CAP mid-term review proposals are launched
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CTA. 2002. CAP mid-term review proposals are launched. Agritrade, August 2002. CTA, Wageningen, The Netherlands.
Permanent link to this item: http://hdl.handle.net/10568/52717
Proposals for the mid-term review of the Common Agricultural Policy were set...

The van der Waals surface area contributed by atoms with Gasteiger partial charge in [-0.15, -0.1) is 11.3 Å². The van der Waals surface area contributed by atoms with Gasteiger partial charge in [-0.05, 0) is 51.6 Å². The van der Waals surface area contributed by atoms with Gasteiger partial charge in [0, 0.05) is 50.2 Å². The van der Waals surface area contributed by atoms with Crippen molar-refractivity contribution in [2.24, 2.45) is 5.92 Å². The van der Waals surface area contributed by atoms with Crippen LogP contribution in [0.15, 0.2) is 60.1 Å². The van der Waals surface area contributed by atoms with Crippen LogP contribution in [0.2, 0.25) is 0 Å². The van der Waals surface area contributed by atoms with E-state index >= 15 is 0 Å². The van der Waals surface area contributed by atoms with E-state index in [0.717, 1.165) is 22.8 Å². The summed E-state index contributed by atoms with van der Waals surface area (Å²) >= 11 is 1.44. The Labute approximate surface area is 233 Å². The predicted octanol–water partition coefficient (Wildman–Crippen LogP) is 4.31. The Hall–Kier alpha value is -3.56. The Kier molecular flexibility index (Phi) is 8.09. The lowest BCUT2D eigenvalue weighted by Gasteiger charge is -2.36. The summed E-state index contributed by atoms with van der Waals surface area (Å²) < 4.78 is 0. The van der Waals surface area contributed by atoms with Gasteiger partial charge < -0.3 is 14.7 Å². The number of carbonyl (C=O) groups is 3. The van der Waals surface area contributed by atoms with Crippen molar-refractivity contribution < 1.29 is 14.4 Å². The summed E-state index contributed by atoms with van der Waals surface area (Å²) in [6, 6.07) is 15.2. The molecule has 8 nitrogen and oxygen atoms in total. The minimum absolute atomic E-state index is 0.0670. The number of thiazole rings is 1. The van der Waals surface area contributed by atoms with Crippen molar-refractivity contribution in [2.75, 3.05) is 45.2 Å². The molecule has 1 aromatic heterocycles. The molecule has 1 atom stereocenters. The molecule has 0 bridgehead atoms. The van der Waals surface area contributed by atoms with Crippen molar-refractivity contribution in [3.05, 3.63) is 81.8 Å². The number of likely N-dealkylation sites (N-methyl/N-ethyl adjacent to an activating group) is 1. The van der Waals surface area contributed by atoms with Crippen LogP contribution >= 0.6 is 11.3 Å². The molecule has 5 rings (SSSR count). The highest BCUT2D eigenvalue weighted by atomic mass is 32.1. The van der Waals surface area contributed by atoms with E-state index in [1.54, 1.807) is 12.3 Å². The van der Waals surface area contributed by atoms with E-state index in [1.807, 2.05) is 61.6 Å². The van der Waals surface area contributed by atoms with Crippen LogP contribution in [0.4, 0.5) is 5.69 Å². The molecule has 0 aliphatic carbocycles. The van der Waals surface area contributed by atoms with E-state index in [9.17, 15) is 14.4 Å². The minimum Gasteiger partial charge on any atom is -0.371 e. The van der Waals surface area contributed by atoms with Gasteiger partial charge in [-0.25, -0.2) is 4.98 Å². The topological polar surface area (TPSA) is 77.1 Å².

Proposals for the mid-term review of the Common Agricultural Policy were set out in a Communication issued by the European Commission on July 10th 2002. They can be divided into two categories: those extending the current process of reform initiated since 1992; those for completing the shift from product support to producer support. The extension of the 1992 reform process calls for: a final 5% cut in the cereals intervention price (involving a reduction from Euro 101.31 to Euro 95.35 from 2004/5, with compensation in line with the Agenda 2000 formula), and a modification of the EU's import regime for cereals and rice (see accompanying article); a modification of special payments for durum wheat to encourage quality production for manufacturing purposes; a reduction of the rice intervention price by 50% to bring it into line with world market prices (to Euro 150 per tonne by 2004/5), with compensation being paid equivalent to 88% of the reduction in line with the Agenda 2000 cereals sector reforms; in the beef sector a major simplification of the direct aid payments to encourage safer and more quality focused production methods; an extension of reforms in the dairy sector. It is believed that in the cereals sector these final modifications will bring prices into line with world market prices and allow exports (except for rye) without any need for export refunds. In the beef sector it is believed that by decoupling the headage payment and replacing it with a single income payment per farm based on historical entitlement, less intensive forms of beef production will be encouraged. The overall aim of these reforms is to 'enhance the competitiveness of EU agriculture by setting intervention as a real safety-net measure, allowing EU producers to respond to market signals while protecting them from extreme price fluctuations'. The longer term objective involves finalising the shift from product support to producer support through 'the introduction of a decoupled system of payments per farm, based on historical references and conditional upon cross compliance to environmental, animal-welfare and food-quality criteria.' This will take account of the Agenda 2000 reforms and will cover as many sectors as possible. Under this scheme EU farmers will have complete flexibility to determine what they produce in response to market signals. In the first stage the scheme will cover all products currently subject to reform, with the dairy sector being added when the Agenda 2000 decisions have been implemented. Other sectors still scheduled for reform, such as the sugar, olive oil and certain fruit and vegetable regimes will be incorporated into this wholly decoupled farm payment scheme later on. According to the Commission proposals 'although the new scheme will not cover all sectors at this stage, farmers revceiving the new decoupled farm payments will have flexibility to farm all products on their land including those which are still under coupled support, except if these productions have been exceptionally and explicitly excluded.' A system of farm audits to ensure cross compliance with the various standards established will be supported through payments of Euro 5000 per annum made available for this purpose. A system of compulsory long term environmental set-aside will also be introduced. A system of 'dynamic modulation' is also being proposed through which 'all direct aid payments will be reduced progressively in arithmetic steps of 3% per year to reach 20%, the maximum agreed in Agenda 2000'. However, this is to be applied selectively on the basis of farm size in order to rebalance the current flow of resources between larger and smaller EU farms. By the end of these changes the 'maximum sum paid to a farm will be Euro 300,000'. Direct aid beyond this amount will be transferred to the rural development pillar of the CAP, which is to be considerably strengthened. Both the scope and level of funding for rural development is to be expanded. New chapters will be added to the rural development regulation dealing with food quality-assurance and certification schemes and support to producer groups for the promotion of products produced under quality-assurance and certification schemes (including geographically designated and organic products). These new elements will allow for the payment of 'temporary and degressive [progressively declining] aid to farmers to help them implement demanding standards based on Community legislation in the fields of environment, food safety, animal welfare and occupational safety standards' and are intended to promote good farming practices. Payments will start at Euro 200 per ha in year one and be phased down over five years. This reflects EU concerns over the difficulties of 'simultaneously enhancing the competitiveness of EU agriculture and rural areas while responding to the higher costs resulting from requirements of promoting higher environmental, food safety, food quality and animal welfare standards'. Comment: The final cereals-sector price reduction will complete EU efforts to enhance the competitiveness of cereal and cereal-based value-added food products, by bringing EU prices into line with world market prices. This, along with the modification of direct aid payments for durum wheat will do away with the need for export refunds and will fuel the continued expansion of simple EU cereal-based value-added food-product exports, which has been underway since 1996. The 50% reduction in the rice intervention price will greatly reduce the value of the trade preferences extended under the Cotonou Rice Declaration and the EBA initiative. The proposed reforms will also seek to insulate EU farmers from the cost-increasing effects of higher EU standards. ACP suppliers will however have to carry these extra costs on the sale price of their products and this will squeeze profit margins at a time of declining EU prices. The introduction of wholly decoupled farmer support will make the EU's farm support programmes more WTO compatible, whilst protecting EU farmers from extreme price fluctuations. As the European Commission has pointed out with reference to the US Farm Bill, this is likely to shift the burden of price fluctuations onto third-country producers, who enjoy no such safety net protection. ACP governments will need to look carefully at the implications this will have for the positions they adopt in both the on-going WTO agriculture negotiations and the forthcoming economic partnership agreement negotiations with the EU.